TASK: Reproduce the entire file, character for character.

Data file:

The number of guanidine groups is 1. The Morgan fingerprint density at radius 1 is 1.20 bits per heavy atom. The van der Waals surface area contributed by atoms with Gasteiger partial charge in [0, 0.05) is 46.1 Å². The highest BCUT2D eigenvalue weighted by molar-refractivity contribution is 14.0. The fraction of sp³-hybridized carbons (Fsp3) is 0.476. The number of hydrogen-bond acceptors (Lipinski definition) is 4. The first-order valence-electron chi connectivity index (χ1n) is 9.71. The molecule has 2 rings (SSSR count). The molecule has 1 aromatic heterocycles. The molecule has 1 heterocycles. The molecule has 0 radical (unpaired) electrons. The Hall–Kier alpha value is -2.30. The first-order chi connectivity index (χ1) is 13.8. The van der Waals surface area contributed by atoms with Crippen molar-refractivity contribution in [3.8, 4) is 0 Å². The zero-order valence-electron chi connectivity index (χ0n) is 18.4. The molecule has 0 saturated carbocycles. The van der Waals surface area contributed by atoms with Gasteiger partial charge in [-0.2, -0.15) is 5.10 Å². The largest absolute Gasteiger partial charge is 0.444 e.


The number of guanidine groups is 1. The Morgan fingerprint density at radius 1 is 1.20 bits per heavy atom. The van der Waals surface area contributed by atoms with Gasteiger partial charge in [0, 0.05) is 46.1 Å². The highest BCUT2D eigenvalue weighted by molar-refractivity contribution is 14.0. The fraction of sp³-hybridized carbons (Fsp3) is 0.476. The number of hydrogen-bond acceptors (Lipinski definition) is 4. The first-order valence-electron chi connectivity index (χ1n) is 9.71. The molecule has 2 rings (SSSR count). The molecule has 1 aromatic heterocycles. The molecule has 1 heterocycles. The molecule has 0 radical (unpaired) electrons. The Hall–Kier alpha value is -2.30. The first-order chi connectivity index (χ1) is 13.8. The van der Waals surface area contributed by atoms with Crippen molar-refractivity contribution in [3.8, 4) is 0 Å². The zero-order valence-electron chi connectivity index (χ0n) is 18.4. The molecule has 0 saturated carbocycles. The van der Waals surface area contributed by atoms with Gasteiger partial charge in [-0.2, -0.15) is 5.10 Å². The largest absolute Gasteiger partial charge is 0.444 e.